The matter was tried. The court did not permit Kane's experts to state the law, or opine as to whom OSHA regulations were applicable but did permit the presentation of evidence of Kane's comparative negligence and the participation of Eastern trial. At the Conclusion of trial the court instructed the jury, the that, as a matter of law, construction of the project was subject to OSHA legal standards. The Judge summarized the competing provisions in the OSHA regulations and told the jurors that it was their function to determine which regulation was applicable. The Judge also instructed that Hartz-Claiborne and Howell had joint responsibility for any OSHA violation, since OSHA makes a prime contractor and all tiers of subcontractors responsible for complying with its standards. The court told the jurors that OSHA's regulations did not pertain to Nacamuli, the structural engineer hired to perform construction inspections, and that they were to evaluate Nacamuli's responsibilities in accordance with the standards pertaining to professional engineers, of which conflicting testimony was presented.

At the Conclusion of trial, the court granted summary judgment for Eastern on the ground that the indemnification agreement was void. The court returned a verdict of no cause of action as to the other defendants. Kane appealed. The Appellate Division reversed the decision of the trial court, finding that the trial Judge had erroneously charged the jury that it could only find negligence on the part of defendants if it found an OSHA violation. The court reasoned that the Judge's charge was a hybrid between a general negligence charge and required a finding of a regulatory violation, which may have prohibited the jury from considering evidence regarding industry-recognized safety standards unless they were embodied in the OSHA regulations. The Appellate Division held that compliance with an OSHA regulation does not in and of itself preclude a finding of negligence. Because Hartz Mountain and Howell both had a non-delegable duty to maintain a safe workplace, the trial Judge erred in conditioning liability on a finding of an OSHA violation, rather than basing liability on general negligence standards. Moreover, an OSHA violation does not constitute negligence per se.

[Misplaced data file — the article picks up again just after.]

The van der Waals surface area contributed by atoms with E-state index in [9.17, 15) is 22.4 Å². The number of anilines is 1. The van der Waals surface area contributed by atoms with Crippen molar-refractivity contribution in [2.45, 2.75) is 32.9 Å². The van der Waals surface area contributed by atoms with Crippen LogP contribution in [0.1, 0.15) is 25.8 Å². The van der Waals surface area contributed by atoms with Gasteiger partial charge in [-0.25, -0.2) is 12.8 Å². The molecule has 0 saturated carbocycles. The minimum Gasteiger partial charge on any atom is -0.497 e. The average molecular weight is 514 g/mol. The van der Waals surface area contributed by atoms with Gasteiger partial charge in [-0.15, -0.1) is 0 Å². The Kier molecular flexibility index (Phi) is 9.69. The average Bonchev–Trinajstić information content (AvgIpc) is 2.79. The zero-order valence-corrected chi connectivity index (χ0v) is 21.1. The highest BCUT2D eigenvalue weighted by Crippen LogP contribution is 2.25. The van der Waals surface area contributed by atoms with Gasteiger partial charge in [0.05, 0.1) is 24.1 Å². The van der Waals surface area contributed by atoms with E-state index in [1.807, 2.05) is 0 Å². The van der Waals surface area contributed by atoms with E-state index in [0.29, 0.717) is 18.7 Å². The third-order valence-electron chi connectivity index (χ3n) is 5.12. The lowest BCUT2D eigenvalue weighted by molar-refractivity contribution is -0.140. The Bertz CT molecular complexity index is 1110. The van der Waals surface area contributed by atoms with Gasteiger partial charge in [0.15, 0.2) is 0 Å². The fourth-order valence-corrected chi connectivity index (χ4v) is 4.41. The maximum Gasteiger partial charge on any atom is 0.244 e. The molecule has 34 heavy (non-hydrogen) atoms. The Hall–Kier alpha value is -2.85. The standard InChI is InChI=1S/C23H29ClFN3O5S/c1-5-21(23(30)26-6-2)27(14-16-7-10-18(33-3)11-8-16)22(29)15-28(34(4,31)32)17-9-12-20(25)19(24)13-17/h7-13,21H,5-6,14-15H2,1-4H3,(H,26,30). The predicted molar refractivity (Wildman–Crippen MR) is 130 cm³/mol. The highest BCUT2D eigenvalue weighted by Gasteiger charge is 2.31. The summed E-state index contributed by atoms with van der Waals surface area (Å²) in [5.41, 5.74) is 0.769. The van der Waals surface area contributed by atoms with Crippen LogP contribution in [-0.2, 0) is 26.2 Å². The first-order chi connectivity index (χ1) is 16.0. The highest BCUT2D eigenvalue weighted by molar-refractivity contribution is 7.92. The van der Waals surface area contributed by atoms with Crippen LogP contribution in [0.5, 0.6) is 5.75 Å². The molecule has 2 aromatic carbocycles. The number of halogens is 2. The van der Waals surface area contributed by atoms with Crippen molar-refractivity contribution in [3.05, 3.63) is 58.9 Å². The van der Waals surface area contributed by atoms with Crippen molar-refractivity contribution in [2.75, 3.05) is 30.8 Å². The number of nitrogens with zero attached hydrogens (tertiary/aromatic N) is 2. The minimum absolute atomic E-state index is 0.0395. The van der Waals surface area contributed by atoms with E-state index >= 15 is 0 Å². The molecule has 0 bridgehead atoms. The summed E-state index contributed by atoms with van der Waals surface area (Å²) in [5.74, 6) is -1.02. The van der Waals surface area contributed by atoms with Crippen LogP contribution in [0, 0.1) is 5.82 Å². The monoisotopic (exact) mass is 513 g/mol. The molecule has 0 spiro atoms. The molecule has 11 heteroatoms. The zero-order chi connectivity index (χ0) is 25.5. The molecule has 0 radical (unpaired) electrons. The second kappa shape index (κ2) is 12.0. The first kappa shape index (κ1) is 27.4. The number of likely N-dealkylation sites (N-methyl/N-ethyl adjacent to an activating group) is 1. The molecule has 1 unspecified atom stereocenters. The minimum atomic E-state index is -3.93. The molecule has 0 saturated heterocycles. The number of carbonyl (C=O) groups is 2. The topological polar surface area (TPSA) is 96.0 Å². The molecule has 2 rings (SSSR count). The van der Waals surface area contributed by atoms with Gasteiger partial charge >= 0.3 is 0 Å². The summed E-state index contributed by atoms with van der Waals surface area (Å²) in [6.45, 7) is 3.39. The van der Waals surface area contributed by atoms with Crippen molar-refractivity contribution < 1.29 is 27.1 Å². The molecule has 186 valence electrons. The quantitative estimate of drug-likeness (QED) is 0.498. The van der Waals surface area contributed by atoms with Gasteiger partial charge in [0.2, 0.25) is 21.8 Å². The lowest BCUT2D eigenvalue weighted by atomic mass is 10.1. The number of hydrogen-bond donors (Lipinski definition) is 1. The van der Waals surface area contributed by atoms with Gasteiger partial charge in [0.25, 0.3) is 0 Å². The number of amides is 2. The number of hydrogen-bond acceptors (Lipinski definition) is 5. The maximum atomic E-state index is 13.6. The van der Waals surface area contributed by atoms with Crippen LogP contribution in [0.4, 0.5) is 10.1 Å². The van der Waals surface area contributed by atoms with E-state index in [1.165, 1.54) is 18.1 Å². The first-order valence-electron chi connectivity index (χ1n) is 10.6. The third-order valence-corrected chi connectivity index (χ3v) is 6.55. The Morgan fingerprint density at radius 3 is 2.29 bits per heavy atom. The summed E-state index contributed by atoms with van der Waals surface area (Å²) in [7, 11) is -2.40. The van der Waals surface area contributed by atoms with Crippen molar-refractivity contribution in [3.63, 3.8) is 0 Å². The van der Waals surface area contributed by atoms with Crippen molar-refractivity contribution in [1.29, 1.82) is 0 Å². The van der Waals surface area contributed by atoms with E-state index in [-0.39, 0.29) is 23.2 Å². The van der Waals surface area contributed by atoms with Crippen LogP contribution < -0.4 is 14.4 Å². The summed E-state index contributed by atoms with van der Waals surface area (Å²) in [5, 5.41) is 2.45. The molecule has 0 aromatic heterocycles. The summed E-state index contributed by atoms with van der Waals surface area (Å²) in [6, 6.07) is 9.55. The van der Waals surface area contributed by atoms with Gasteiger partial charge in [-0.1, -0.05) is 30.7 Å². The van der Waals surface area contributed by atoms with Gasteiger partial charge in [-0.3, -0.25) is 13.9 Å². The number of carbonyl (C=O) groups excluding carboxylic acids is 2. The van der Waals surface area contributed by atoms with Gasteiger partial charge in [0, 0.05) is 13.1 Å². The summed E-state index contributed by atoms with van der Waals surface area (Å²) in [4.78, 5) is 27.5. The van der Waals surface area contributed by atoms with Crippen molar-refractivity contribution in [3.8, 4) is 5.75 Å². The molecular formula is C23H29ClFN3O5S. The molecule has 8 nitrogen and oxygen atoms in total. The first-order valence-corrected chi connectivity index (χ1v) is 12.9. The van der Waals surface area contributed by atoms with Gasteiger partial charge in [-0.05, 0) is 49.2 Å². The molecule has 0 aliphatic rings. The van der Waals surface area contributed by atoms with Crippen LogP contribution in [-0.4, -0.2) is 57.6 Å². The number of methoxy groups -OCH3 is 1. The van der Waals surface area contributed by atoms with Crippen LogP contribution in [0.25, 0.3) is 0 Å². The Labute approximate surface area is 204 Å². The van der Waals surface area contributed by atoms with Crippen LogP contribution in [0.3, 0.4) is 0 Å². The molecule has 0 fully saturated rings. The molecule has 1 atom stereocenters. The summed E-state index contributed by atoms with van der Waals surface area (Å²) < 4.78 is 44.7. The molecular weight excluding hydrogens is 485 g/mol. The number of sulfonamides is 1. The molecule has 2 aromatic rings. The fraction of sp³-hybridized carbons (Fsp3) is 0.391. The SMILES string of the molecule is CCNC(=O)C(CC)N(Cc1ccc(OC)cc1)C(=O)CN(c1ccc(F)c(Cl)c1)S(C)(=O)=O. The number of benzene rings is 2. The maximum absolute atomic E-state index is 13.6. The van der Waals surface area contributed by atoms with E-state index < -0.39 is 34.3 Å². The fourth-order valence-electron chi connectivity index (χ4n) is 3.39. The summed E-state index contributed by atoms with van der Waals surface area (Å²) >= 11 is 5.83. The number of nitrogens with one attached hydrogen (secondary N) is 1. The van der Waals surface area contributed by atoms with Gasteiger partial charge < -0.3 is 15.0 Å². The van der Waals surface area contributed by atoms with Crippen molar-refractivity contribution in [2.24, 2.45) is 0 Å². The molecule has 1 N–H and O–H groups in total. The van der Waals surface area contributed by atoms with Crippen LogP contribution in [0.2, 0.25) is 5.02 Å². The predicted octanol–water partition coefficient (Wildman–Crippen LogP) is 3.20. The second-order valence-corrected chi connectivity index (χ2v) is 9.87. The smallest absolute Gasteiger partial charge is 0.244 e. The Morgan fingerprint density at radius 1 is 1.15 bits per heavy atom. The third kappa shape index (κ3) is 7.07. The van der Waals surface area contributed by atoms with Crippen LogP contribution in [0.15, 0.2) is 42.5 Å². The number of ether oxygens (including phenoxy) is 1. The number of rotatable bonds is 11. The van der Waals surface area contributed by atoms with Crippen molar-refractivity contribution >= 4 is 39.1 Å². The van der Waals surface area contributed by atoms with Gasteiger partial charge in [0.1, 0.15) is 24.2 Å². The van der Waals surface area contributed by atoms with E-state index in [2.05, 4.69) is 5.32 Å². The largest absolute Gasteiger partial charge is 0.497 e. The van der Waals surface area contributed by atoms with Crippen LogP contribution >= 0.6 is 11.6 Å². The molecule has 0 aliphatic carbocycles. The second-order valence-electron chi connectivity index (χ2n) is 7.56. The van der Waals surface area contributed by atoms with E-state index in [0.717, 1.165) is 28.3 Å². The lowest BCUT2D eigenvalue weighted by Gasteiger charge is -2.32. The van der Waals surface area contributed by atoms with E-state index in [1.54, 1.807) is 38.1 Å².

The Appellate Division also found error in the trial Judge's failure to provide adequate guidance to the jury regarding the proper interpretation of OSHA regulations, and to instruct the jury as to which of the regulations should apply depending on the possible alternative factual findings of the jury. According to the appellate panel, the trial Judge left what is clearly a judicial function to the unbridled discretion of the jury. The Appellate Division also found that it was neither necessary nor appropriate to permit Eastern to participate in the presentation of Kane's case. Eastern would not have been prejudiced by a separate trial on the indemnification issue. According to the panel, any liability as to Howell is not so independent of the failure of Eastern to abide by safety standards as to result in Howell being held liable and not Eastern. Moreover, Eastern, merely by reason of its status as indemnitor of Howell, should not have been given the opportunity to participate at trial. A bare agreement to indemnify does not carry with it an obligation to defend and does not provide a right to control the litigation.

The Appellate Division also held that the trial Judge's exclusion of evidence as to the subsequent use of safety nets did not constitute an abuse of discretion. Even where subsequent remedial conduct evidence has relevance to some fact in issue other than negligence, it ...